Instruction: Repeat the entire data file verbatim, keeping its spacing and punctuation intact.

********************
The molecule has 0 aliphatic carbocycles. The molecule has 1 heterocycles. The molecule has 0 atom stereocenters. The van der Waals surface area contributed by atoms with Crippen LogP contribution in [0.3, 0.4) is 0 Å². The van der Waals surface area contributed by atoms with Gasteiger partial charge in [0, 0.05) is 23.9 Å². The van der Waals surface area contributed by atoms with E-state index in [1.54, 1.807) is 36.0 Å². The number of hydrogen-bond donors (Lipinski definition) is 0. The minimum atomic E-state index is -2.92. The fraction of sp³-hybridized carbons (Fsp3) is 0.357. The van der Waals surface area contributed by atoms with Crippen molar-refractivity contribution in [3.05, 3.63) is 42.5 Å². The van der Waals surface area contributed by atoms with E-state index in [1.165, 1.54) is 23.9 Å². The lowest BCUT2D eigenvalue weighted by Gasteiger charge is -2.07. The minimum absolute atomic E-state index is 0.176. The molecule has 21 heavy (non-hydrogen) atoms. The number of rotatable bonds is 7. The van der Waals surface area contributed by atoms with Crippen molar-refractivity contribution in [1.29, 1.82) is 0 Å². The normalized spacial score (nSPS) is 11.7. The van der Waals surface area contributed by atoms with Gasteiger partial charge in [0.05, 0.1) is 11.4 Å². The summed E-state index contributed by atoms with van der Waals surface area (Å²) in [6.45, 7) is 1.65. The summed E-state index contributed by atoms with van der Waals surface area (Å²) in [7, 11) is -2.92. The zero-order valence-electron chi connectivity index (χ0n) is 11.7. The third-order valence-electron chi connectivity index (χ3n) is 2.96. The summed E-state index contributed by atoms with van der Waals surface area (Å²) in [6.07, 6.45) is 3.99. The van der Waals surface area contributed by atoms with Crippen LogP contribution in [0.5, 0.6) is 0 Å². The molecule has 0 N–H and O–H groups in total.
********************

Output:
The molecule has 0 aliphatic carbocycles. The molecule has 1 heterocycles. The molecule has 0 atom stereocenters. The van der Waals surface area contributed by atoms with Crippen LogP contribution in [0.3, 0.4) is 0 Å². The van der Waals surface area contributed by atoms with Gasteiger partial charge in [0, 0.05) is 23.9 Å². The van der Waals surface area contributed by atoms with E-state index in [1.54, 1.807) is 36.0 Å². The number of hydrogen-bond donors (Lipinski definition) is 0. The minimum atomic E-state index is -2.92. The fraction of sp³-hybridized carbons (Fsp3) is 0.357. The van der Waals surface area contributed by atoms with Crippen molar-refractivity contribution in [3.05, 3.63) is 42.5 Å². The van der Waals surface area contributed by atoms with E-state index in [1.165, 1.54) is 23.9 Å². The lowest BCUT2D eigenvalue weighted by Gasteiger charge is -2.07. The minimum absolute atomic E-state index is 0.176. The molecule has 21 heavy (non-hydrogen) atoms. The number of rotatable bonds is 7. The van der Waals surface area contributed by atoms with Crippen molar-refractivity contribution in [1.29, 1.82) is 0 Å². The normalized spacial score (nSPS) is 11.7. The van der Waals surface area contributed by atoms with Gasteiger partial charge in [0.05, 0.1) is 11.4 Å². The summed E-state index contributed by atoms with van der Waals surface area (Å²) in [6.45, 7) is 1.65. The summed E-state index contributed by atoms with van der Waals surface area (Å²) in [7, 11) is -2.92. The zero-order valence-electron chi connectivity index (χ0n) is 11.7. The third-order valence-electron chi connectivity index (χ3n) is 2.96. The summed E-state index contributed by atoms with van der Waals surface area (Å²) in [6.07, 6.45) is 3.99. The van der Waals surface area contributed by atoms with Crippen LogP contribution in [0.5, 0.6) is 0 Å². The molecule has 0 N–H and O–H groups in total.